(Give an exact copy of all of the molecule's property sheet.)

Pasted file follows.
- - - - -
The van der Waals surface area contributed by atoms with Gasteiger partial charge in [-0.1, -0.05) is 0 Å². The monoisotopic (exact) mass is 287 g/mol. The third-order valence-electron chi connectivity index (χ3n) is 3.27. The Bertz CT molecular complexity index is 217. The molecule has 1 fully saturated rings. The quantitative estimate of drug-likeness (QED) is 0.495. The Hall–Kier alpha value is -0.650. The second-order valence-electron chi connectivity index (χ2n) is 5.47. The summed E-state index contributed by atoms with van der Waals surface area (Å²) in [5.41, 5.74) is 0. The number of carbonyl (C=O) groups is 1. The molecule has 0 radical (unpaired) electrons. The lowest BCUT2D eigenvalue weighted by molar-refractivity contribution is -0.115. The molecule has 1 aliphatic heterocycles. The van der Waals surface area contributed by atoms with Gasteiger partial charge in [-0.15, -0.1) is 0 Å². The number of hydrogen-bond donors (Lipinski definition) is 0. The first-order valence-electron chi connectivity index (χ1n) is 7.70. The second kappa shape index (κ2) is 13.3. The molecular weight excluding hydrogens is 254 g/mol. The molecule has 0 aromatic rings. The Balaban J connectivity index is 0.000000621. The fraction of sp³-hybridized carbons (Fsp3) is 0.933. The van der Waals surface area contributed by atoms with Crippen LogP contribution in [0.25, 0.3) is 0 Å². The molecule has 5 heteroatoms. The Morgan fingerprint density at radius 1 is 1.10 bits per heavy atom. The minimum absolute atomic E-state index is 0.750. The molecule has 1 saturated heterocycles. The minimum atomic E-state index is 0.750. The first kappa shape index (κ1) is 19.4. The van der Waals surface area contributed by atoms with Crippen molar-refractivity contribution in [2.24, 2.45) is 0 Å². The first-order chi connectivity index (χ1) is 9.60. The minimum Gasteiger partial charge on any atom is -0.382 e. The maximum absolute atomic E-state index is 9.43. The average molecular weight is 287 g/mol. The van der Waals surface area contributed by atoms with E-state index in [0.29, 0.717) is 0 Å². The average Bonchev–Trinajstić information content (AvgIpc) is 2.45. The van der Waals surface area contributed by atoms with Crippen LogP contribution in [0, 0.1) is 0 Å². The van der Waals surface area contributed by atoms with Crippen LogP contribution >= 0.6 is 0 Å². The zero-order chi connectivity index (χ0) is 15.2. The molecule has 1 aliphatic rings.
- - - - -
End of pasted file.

The van der Waals surface area contributed by atoms with Gasteiger partial charge in [-0.1, -0.05) is 0 Å². The monoisotopic (exact) mass is 287 g/mol. The third-order valence-electron chi connectivity index (χ3n) is 3.27. The Bertz CT molecular complexity index is 217. The molecule has 1 fully saturated rings. The quantitative estimate of drug-likeness (QED) is 0.495. The Hall–Kier alpha value is -0.650. The second-order valence-electron chi connectivity index (χ2n) is 5.47. The summed E-state index contributed by atoms with van der Waals surface area (Å²) in [5.41, 5.74) is 0. The number of carbonyl (C=O) groups is 1. The molecule has 0 radical (unpaired) electrons. The lowest BCUT2D eigenvalue weighted by molar-refractivity contribution is -0.115. The molecule has 1 aliphatic heterocycles. The van der Waals surface area contributed by atoms with Gasteiger partial charge in [-0.15, -0.1) is 0 Å². The number of hydrogen-bond donors (Lipinski definition) is 0. The first-order valence-electron chi connectivity index (χ1n) is 7.70. The second kappa shape index (κ2) is 13.3. The molecular weight excluding hydrogens is 254 g/mol. The molecule has 0 aromatic rings. The Balaban J connectivity index is 0.000000621. The fraction of sp³-hybridized carbons (Fsp3) is 0.933. The van der Waals surface area contributed by atoms with Crippen LogP contribution in [0.25, 0.3) is 0 Å². The molecule has 5 heteroatoms. The Morgan fingerprint density at radius 1 is 1.10 bits per heavy atom. The minimum absolute atomic E-state index is 0.750. The molecule has 1 saturated heterocycles. The minimum atomic E-state index is 0.750. The first kappa shape index (κ1) is 19.4. The van der Waals surface area contributed by atoms with Crippen molar-refractivity contribution in [2.24, 2.45) is 0 Å². The first-order chi connectivity index (χ1) is 9.60. The minimum Gasteiger partial charge on any atom is -0.382 e. The maximum absolute atomic E-state index is 9.43. The average molecular weight is 287 g/mol. The van der Waals surface area contributed by atoms with E-state index in [0.29, 0.717) is 0 Å². The average Bonchev–Trinajstić information content (AvgIpc) is 2.45. The van der Waals surface area contributed by atoms with Crippen LogP contribution in [0, 0.1) is 0 Å². The van der Waals surface area contributed by atoms with Crippen LogP contribution >= 0.6 is 0 Å². The zero-order chi connectivity index (χ0) is 15.2. The molecule has 1 aliphatic rings.